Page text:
Sunday, February 24, 2008

Pick the Right Project and Get It Approved

I once attended a Project Management seminar where the instructor reminisced at one point about the “good old days” at a former employer. He described life as a PM in a global conglomerate, planning and building all kinds of facilities projects. Trouble was, many of those very well executed projects were the wrong ones, and the resources that were allocated to them were then unavailable to help cure real and systemic problems troubling the company. I am sure you have similar experiences, don’t we all? How then do we pick the right project and represent it to decision makers so that it gets approved? Here are a few starter thoughts, I am sure you will have more to add.

Projects should be evaluated on their merits, not assumptions or agenda. Define both the problem/opportunity and solution sides of the equation with data and analysis that is structured in the language of your organization.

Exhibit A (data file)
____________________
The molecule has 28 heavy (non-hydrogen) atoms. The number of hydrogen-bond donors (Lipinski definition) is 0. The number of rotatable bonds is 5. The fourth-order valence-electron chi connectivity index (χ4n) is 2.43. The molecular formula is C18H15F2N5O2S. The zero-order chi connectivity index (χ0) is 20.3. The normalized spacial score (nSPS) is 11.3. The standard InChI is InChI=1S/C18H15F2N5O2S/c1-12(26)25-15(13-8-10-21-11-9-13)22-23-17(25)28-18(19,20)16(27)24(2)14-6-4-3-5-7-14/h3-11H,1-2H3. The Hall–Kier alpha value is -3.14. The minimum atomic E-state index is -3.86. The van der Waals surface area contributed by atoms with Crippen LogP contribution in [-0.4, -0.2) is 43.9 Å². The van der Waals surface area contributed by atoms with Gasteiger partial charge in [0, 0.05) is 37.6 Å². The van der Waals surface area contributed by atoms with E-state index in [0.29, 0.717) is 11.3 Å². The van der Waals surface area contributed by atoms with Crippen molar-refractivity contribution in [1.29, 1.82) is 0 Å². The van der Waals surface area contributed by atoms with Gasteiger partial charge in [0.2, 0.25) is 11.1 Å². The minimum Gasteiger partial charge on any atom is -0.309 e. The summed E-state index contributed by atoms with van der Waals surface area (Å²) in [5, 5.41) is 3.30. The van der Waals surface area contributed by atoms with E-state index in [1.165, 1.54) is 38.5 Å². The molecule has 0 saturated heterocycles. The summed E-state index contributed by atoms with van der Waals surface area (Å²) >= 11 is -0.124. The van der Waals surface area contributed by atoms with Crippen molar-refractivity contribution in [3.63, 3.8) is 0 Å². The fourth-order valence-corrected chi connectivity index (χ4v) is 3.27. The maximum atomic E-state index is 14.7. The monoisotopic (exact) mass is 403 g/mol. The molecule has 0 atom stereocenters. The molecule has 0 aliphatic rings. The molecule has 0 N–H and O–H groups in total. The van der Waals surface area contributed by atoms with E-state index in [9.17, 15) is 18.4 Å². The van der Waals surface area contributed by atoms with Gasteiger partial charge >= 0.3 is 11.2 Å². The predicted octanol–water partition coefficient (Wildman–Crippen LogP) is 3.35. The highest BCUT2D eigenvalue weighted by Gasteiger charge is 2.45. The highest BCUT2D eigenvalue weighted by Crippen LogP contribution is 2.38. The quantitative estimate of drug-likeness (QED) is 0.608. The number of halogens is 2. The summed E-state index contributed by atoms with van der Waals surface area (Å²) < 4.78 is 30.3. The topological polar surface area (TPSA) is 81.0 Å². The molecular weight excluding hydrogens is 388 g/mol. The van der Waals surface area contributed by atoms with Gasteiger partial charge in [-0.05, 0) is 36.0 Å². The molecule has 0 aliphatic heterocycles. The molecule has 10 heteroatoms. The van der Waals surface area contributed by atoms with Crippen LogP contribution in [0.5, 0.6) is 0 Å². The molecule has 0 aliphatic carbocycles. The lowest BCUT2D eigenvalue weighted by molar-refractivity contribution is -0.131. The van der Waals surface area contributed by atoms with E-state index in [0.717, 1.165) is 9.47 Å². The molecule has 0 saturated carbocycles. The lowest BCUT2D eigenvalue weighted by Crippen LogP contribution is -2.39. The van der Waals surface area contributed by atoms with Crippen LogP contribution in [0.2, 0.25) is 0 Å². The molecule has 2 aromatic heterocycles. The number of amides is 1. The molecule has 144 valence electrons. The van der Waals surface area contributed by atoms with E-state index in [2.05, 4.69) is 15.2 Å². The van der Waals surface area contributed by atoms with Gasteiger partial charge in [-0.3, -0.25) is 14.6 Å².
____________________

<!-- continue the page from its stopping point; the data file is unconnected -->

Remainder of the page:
Don’t forget to calculate and value the benefits of a project. Too many business cases quantify cost avoidance but do not anticipate or promote other positive implications of the proposed project.

Understand how your company conducts financial analysis and present your project proposals in the same manner. Use the same tools and methods. For example, our CFO always games various options to a significant issue in a decision tree format he particularly likes, depicting the timing and NPV of each option. When we began presenting project briefs showing options in the same format our success rate went up, the decision cycle time was shortened, and our frustration equivalent went way down.

Shareholders trump stakeholders. Remember who and what our decisions are really intended to benefit. Often, as in the case of the seminar leader, projects get approved and executed because of their own momentum or who the sponsor is, not because of their real benefit.

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